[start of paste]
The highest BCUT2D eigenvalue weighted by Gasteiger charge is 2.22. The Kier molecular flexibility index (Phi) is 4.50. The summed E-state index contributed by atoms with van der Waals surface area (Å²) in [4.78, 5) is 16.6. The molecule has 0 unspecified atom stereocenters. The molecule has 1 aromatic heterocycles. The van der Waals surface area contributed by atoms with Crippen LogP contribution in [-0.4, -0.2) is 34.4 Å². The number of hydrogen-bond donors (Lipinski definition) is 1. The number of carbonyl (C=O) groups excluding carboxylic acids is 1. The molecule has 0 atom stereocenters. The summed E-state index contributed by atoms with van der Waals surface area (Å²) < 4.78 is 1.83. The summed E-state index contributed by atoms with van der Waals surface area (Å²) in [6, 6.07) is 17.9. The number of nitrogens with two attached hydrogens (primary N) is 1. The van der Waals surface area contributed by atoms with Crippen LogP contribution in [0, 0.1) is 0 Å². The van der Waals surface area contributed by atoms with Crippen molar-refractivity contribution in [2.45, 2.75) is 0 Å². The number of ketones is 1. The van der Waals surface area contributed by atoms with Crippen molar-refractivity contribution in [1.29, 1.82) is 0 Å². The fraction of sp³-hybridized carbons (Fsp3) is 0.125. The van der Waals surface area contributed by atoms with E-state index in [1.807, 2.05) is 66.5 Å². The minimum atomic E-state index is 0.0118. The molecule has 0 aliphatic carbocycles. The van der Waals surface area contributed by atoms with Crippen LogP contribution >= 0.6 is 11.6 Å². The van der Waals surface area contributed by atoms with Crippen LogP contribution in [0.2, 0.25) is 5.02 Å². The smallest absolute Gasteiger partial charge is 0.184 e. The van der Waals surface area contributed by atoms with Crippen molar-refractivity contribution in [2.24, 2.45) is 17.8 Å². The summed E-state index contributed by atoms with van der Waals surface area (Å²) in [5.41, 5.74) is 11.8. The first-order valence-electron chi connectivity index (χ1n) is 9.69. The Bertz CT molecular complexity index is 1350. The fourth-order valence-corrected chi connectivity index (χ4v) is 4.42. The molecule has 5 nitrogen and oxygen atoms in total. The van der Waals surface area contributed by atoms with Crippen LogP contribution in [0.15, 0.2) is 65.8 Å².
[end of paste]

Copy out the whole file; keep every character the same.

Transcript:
The highest BCUT2D eigenvalue weighted by Gasteiger charge is 2.22. The Kier molecular flexibility index (Phi) is 4.50. The summed E-state index contributed by atoms with van der Waals surface area (Å²) in [4.78, 5) is 16.6. The molecule has 0 unspecified atom stereocenters. The molecule has 1 aromatic heterocycles. The van der Waals surface area contributed by atoms with Crippen LogP contribution in [-0.4, -0.2) is 34.4 Å². The number of hydrogen-bond donors (Lipinski definition) is 1. The number of carbonyl (C=O) groups excluding carboxylic acids is 1. The molecule has 0 atom stereocenters. The summed E-state index contributed by atoms with van der Waals surface area (Å²) < 4.78 is 1.83. The summed E-state index contributed by atoms with van der Waals surface area (Å²) in [6, 6.07) is 17.9. The number of nitrogens with two attached hydrogens (primary N) is 1. The van der Waals surface area contributed by atoms with Crippen LogP contribution in [0, 0.1) is 0 Å². The van der Waals surface area contributed by atoms with Crippen molar-refractivity contribution in [2.45, 2.75) is 0 Å². The number of ketones is 1. The van der Waals surface area contributed by atoms with Crippen molar-refractivity contribution in [1.29, 1.82) is 0 Å². The fraction of sp³-hybridized carbons (Fsp3) is 0.125. The van der Waals surface area contributed by atoms with E-state index in [1.807, 2.05) is 66.5 Å². The minimum atomic E-state index is 0.0118. The molecule has 0 aliphatic carbocycles. The van der Waals surface area contributed by atoms with Crippen LogP contribution >= 0.6 is 11.6 Å². The van der Waals surface area contributed by atoms with Crippen LogP contribution in [0.2, 0.25) is 5.02 Å². The smallest absolute Gasteiger partial charge is 0.184 e. The van der Waals surface area contributed by atoms with Crippen molar-refractivity contribution in [2.24, 2.45) is 17.8 Å². The summed E-state index contributed by atoms with van der Waals surface area (Å²) in [5.41, 5.74) is 11.8. The first-order valence-electron chi connectivity index (χ1n) is 9.69. The Bertz CT molecular complexity index is 1350. The fourth-order valence-corrected chi connectivity index (χ4v) is 4.42. The molecule has 5 nitrogen and oxygen atoms in total. The van der Waals surface area contributed by atoms with Crippen LogP contribution in [0.15, 0.2) is 65.8 Å².